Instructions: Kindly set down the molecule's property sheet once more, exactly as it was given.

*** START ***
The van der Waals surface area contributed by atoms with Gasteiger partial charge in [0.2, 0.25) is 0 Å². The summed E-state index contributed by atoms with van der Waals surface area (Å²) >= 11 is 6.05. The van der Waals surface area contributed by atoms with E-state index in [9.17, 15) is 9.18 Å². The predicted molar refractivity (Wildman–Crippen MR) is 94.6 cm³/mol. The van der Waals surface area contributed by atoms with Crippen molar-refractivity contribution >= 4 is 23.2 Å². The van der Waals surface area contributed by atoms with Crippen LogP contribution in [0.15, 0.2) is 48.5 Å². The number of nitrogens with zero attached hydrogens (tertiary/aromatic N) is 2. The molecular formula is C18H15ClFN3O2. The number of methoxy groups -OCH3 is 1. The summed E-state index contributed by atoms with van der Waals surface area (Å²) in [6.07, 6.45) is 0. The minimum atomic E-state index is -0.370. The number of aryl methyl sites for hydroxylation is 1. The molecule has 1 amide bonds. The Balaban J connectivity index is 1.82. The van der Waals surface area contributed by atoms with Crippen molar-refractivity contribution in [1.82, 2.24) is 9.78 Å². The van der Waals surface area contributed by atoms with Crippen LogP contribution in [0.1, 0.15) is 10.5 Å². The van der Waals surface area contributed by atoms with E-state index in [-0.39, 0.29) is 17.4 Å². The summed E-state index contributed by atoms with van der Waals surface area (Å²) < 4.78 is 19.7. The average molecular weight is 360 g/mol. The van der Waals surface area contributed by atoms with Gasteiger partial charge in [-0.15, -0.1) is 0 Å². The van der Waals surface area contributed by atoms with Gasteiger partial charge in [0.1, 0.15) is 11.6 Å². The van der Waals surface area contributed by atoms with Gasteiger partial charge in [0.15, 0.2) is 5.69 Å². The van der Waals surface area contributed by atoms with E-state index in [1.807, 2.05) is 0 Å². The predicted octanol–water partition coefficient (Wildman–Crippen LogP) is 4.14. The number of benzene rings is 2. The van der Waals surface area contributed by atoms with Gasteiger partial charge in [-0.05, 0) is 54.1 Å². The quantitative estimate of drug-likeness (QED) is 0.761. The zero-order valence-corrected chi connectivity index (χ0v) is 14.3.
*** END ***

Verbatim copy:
The van der Waals surface area contributed by atoms with Gasteiger partial charge in [0.2, 0.25) is 0 Å². The summed E-state index contributed by atoms with van der Waals surface area (Å²) >= 11 is 6.05. The van der Waals surface area contributed by atoms with E-state index in [9.17, 15) is 9.18 Å². The predicted molar refractivity (Wildman–Crippen MR) is 94.6 cm³/mol. The van der Waals surface area contributed by atoms with Crippen molar-refractivity contribution >= 4 is 23.2 Å². The van der Waals surface area contributed by atoms with Crippen LogP contribution in [0.15, 0.2) is 48.5 Å². The number of nitrogens with zero attached hydrogens (tertiary/aromatic N) is 2. The molecular formula is C18H15ClFN3O2. The number of methoxy groups -OCH3 is 1. The summed E-state index contributed by atoms with van der Waals surface area (Å²) in [6.07, 6.45) is 0. The minimum atomic E-state index is -0.370. The number of aryl methyl sites for hydroxylation is 1. The molecule has 1 amide bonds. The Balaban J connectivity index is 1.82. The van der Waals surface area contributed by atoms with Crippen molar-refractivity contribution in [1.82, 2.24) is 9.78 Å². The van der Waals surface area contributed by atoms with Crippen LogP contribution in [0.1, 0.15) is 10.5 Å². The van der Waals surface area contributed by atoms with E-state index in [-0.39, 0.29) is 17.4 Å². The summed E-state index contributed by atoms with van der Waals surface area (Å²) < 4.78 is 19.7. The average molecular weight is 360 g/mol. The van der Waals surface area contributed by atoms with Gasteiger partial charge in [-0.15, -0.1) is 0 Å². The van der Waals surface area contributed by atoms with Gasteiger partial charge in [0.1, 0.15) is 11.6 Å². The van der Waals surface area contributed by atoms with Gasteiger partial charge in [0.15, 0.2) is 5.69 Å². The van der Waals surface area contributed by atoms with E-state index in [1.807, 2.05) is 0 Å². The predicted octanol–water partition coefficient (Wildman–Crippen LogP) is 4.14. The number of benzene rings is 2. The van der Waals surface area contributed by atoms with Gasteiger partial charge in [-0.05, 0) is 54.1 Å². The quantitative estimate of drug-likeness (QED) is 0.761. The zero-order valence-corrected chi connectivity index (χ0v) is 14.3.